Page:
1. If you live in Kent County, starting next year the recycling center won’t be taking plastic bags or shredded paper.
Plastic bags complicate things at the facility, and they’ve even had to stop operations to get the plastic bags untangled from the machinery.
Instead, they’re asking people to take their bags to stores that recycle them like Meijer.
The changes go into effect on January 1.
2. A $5 million multi-use development is being added to the West Leonard Business District in Grand Rapids.
Crews will break ground on the project next month. Three buildings at the corner of Leonard and Broadway will be demolished, and the three-story building will go up in their place.
Brann’s, which is one of the investors in the project, is also working on a one-million-dollar renovation at their restaurant on Leonard Street as well.
The new building is expected to be complete in early September.
3. Gull Meadow Farms, near Kalamazoo, is adding something new this holiday season. They’ve decorated their greenhouses in over 100,000 lights.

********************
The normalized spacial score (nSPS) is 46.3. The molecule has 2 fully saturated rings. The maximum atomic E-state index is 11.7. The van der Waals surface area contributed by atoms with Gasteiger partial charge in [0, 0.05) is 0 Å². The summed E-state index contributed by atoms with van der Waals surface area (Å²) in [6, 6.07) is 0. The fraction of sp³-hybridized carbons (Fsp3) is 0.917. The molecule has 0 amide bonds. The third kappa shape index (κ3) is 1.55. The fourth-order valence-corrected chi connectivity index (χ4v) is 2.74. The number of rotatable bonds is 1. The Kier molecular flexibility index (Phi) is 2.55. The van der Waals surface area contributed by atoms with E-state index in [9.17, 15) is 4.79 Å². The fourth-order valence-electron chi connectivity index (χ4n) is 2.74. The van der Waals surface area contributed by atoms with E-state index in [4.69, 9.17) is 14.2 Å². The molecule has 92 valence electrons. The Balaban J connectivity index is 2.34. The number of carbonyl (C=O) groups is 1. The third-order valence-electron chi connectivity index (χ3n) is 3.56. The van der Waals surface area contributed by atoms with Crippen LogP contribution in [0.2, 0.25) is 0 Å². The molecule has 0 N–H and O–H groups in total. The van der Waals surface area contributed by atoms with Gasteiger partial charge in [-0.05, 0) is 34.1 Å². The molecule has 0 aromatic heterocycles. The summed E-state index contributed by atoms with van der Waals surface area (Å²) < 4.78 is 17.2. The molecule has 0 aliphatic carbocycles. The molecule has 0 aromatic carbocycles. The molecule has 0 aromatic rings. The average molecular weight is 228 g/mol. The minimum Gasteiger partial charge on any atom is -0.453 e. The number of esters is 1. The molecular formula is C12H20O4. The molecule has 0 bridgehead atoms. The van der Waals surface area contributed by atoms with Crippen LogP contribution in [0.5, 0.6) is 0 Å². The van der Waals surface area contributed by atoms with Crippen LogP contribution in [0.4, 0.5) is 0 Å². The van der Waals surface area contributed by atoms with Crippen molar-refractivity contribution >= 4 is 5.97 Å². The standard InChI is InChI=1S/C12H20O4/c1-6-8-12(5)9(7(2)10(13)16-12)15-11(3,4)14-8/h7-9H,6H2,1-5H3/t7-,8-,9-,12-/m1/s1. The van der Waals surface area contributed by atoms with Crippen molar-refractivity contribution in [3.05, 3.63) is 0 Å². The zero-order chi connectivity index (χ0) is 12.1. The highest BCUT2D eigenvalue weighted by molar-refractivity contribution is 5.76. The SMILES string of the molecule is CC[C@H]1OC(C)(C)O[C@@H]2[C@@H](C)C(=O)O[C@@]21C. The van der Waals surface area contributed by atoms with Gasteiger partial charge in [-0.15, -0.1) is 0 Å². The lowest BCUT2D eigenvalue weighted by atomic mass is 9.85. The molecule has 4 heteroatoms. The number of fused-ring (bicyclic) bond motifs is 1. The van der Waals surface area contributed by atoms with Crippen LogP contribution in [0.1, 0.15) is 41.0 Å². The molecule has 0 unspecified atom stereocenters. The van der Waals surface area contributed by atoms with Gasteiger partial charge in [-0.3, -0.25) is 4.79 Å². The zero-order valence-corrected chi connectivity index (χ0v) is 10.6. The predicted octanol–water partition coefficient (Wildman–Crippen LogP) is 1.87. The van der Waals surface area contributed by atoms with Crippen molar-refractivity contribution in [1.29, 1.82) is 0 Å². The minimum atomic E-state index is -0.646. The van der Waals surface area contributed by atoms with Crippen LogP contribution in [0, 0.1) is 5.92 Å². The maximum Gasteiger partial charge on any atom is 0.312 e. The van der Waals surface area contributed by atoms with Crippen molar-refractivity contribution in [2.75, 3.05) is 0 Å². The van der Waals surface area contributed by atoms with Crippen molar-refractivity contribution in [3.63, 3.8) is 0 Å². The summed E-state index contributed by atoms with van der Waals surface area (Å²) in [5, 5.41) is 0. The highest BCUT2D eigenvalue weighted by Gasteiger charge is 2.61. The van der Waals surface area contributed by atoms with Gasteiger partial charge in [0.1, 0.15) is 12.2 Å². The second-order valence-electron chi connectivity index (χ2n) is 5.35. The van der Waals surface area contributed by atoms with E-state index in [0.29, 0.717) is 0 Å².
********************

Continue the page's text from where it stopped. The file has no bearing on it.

People can walk through each of them, all with different themes.
There will also be plenty of holiday music, snacks, and of course Santa is available for portraits as well.
It’s open Thursday through Sundays during their business hours and admission is just $4 a person, while children under 36-inches get in free.
Find more details on their Facebook page.
4. It’s National Cookie Day, and many popular chains are celebrating with a fresh batch of freebies and deals.
DoubleTree Hotels are handing out the Hilton brand’s famous warm cookies for free, and you don’t even have to be a guest to get your hands on one.
Insomnia Cookies is also giving out one free cookie to anyone who stops by. Plus, the chain is hosting a contest to award a year’s worth of cookies to five winners.
If you head to a Misses Fields store, you get a free cookie with any purchase.
5. A new type of fruit can now last in the fridge for a lot longer than you’d think. There’s a new apple variety with some incredible properties called Cosmic Crisps.
Researchers at Washington State University took more than 20-years to create them, breeding together the Enterprise and Honey Crisp Apples.
Scientists say these apples can remain inside the fridge for more than a year without spoiling. They’re described as very crunchy and juicy.
Farmers have planted roughly 12 million trees across Washington State, and their crops are now shipping to grocery stores across the country.